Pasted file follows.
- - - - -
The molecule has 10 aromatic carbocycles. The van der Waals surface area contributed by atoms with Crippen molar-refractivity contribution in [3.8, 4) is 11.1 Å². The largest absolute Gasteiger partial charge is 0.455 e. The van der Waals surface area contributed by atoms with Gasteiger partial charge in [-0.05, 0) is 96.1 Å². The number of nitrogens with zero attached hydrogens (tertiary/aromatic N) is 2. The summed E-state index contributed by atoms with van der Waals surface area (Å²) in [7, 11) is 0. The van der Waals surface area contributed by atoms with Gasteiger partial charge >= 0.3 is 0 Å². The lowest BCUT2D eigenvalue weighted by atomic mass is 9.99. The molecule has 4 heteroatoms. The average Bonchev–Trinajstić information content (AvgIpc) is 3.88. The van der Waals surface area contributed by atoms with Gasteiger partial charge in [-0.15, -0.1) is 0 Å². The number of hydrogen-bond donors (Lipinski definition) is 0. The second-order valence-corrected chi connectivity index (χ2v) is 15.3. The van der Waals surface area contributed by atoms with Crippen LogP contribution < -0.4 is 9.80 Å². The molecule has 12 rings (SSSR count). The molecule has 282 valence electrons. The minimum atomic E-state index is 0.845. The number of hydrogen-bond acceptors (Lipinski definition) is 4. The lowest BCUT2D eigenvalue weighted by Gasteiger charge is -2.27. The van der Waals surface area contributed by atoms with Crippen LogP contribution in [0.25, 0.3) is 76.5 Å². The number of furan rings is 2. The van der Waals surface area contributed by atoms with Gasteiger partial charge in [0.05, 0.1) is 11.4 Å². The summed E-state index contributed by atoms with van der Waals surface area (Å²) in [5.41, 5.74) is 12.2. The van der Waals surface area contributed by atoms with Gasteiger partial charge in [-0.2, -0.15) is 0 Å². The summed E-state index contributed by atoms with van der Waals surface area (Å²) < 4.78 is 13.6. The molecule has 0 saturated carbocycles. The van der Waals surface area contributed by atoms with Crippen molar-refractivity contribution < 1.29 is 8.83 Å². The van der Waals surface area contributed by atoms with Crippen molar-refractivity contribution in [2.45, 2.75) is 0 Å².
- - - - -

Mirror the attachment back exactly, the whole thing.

The molecule has 10 aromatic carbocycles. The van der Waals surface area contributed by atoms with Crippen molar-refractivity contribution in [3.8, 4) is 11.1 Å². The largest absolute Gasteiger partial charge is 0.455 e. The van der Waals surface area contributed by atoms with Gasteiger partial charge in [-0.05, 0) is 96.1 Å². The number of nitrogens with zero attached hydrogens (tertiary/aromatic N) is 2. The summed E-state index contributed by atoms with van der Waals surface area (Å²) in [7, 11) is 0. The van der Waals surface area contributed by atoms with Gasteiger partial charge >= 0.3 is 0 Å². The lowest BCUT2D eigenvalue weighted by atomic mass is 9.99. The molecule has 4 heteroatoms. The average Bonchev–Trinajstić information content (AvgIpc) is 3.88. The van der Waals surface area contributed by atoms with Gasteiger partial charge in [-0.15, -0.1) is 0 Å². The number of hydrogen-bond donors (Lipinski definition) is 0. The second-order valence-corrected chi connectivity index (χ2v) is 15.3. The van der Waals surface area contributed by atoms with Crippen LogP contribution < -0.4 is 9.80 Å². The molecule has 12 rings (SSSR count). The molecule has 282 valence electrons. The minimum atomic E-state index is 0.845. The number of hydrogen-bond acceptors (Lipinski definition) is 4. The lowest BCUT2D eigenvalue weighted by Gasteiger charge is -2.27. The van der Waals surface area contributed by atoms with Crippen LogP contribution in [0.25, 0.3) is 76.5 Å². The number of furan rings is 2. The van der Waals surface area contributed by atoms with Gasteiger partial charge in [0.05, 0.1) is 11.4 Å². The summed E-state index contributed by atoms with van der Waals surface area (Å²) in [5.41, 5.74) is 12.2. The van der Waals surface area contributed by atoms with Gasteiger partial charge in [-0.2, -0.15) is 0 Å². The summed E-state index contributed by atoms with van der Waals surface area (Å²) < 4.78 is 13.6. The molecule has 0 saturated carbocycles. The van der Waals surface area contributed by atoms with Crippen molar-refractivity contribution < 1.29 is 8.83 Å². The van der Waals surface area contributed by atoms with Crippen molar-refractivity contribution in [2.45, 2.75) is 0 Å².